Jeff Becker, a spokesman for the Beer Institute, says drunken driving is "a problem for the industry, and it gives us a black eye." He says his organization has contributed millions of dollars to server training programs and media campaigns advocating designated drivers.
In Becker's view, some of the measures being used to fight drunken drivers are "draconian," specifically laws impounding cars of first-time offenders. And he is skeptical of efforts to lower blood alcohol thresholds from .1 percent to .08 percent.
"Repeat offenders are generally driving with blood alcohol levels in excess of .15," Becker says. "Most of the public gets it -- that's why the problem is in decline."
MADD national president Karolyn Nunnallee, on the other hand, enthusiastically backs .08 percent. "Research has proved that everyone is impaired at .08. Everyone," says Nunnallee, whose 10-year-old daughter, Patty, died along with 26 other children when a drunken driver hit their school bus in Kentucky in 1988.
"I think the country is screaming to have our roads made as safe as possible," Nunnallee says.
According to NHTSA, a 170-pound man would have to drink slightly more than four 12-ounce beers within one hour on an empty stomach to achieve a .08 blood alcohol level. For a 137-pound woman, the .08 threshold would be reached after only three beers.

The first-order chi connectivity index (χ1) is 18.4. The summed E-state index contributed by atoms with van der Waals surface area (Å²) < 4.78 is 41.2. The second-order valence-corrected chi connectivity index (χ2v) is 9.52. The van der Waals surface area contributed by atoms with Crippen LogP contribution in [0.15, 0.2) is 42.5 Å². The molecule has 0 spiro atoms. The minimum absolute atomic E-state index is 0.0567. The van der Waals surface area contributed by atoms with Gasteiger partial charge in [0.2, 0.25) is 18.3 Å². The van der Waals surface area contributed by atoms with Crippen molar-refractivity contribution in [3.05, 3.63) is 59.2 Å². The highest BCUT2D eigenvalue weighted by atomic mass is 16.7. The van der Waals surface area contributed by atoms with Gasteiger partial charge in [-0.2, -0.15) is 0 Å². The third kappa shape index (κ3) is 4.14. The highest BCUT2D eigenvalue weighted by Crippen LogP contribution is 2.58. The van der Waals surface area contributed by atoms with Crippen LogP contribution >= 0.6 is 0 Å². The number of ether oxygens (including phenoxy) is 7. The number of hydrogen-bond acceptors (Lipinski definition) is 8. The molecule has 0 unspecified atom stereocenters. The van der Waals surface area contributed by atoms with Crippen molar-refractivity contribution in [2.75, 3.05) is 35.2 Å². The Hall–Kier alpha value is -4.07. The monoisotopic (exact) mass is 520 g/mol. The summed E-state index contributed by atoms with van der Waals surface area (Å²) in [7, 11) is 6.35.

A congressional effort last year to make .08 percent blood alcohol the nationwide standard failed. A number of states have already taken the initiative without waiting for Congress.
At the beginning of the year, the state of Washington officially lowered its legal blood alcohol limit from .1 percent to .08 percent. It joined California, Illinois, Idaho, Alabama, Utah, Oregon, Maine, Vermont, North Carolina, New Mexico, New Hampshire, Florida, Massachusetts, Virginia and Hawaii.
The remaining 35 states, and the District of Columbia, have a 0.1 percent blood alcohol level as the legal threshold of intoxication.
NHTSA has performed research showing that key driving functions are impaired as low as .02 to .04 blood alcohol concentration.
In Canada, .08 percent is considered an unlawful level of alcohol in the blood. The same holds true in throughout much of Europe, where Austria, Britain, Denmark, Germany, Ireland, Italy, Luxembourg, Spain and Switzerland have .08 laws on their books.
The standard dips to .05 in Belgium, Finland, France, Greece, Netherlands, Norway and Portugal, and .02 percent in Sweden.
MADD and other proponents of a .08 U.S. standard have run into a brick wall in some states. An example is Minnesota, where MADD has lobbied for three years to have the blood alcohol concentration lowered from .1 percent. The measure died in Minnesota's Legislature last week.
And in Iowa earlier this month, Republicans publicly belittled a .08 percent bill pending in a state Senate committee.
Whether a state has a .08 percent or .1 percent blood alcohol standard, keeping track of abusers and keeping them from driving poses another problem. Michigan recently concluded that its courts weren't adequately reporting convictions of driving violations, including drunken driving, allowing dangerous drivers to remain on the roads.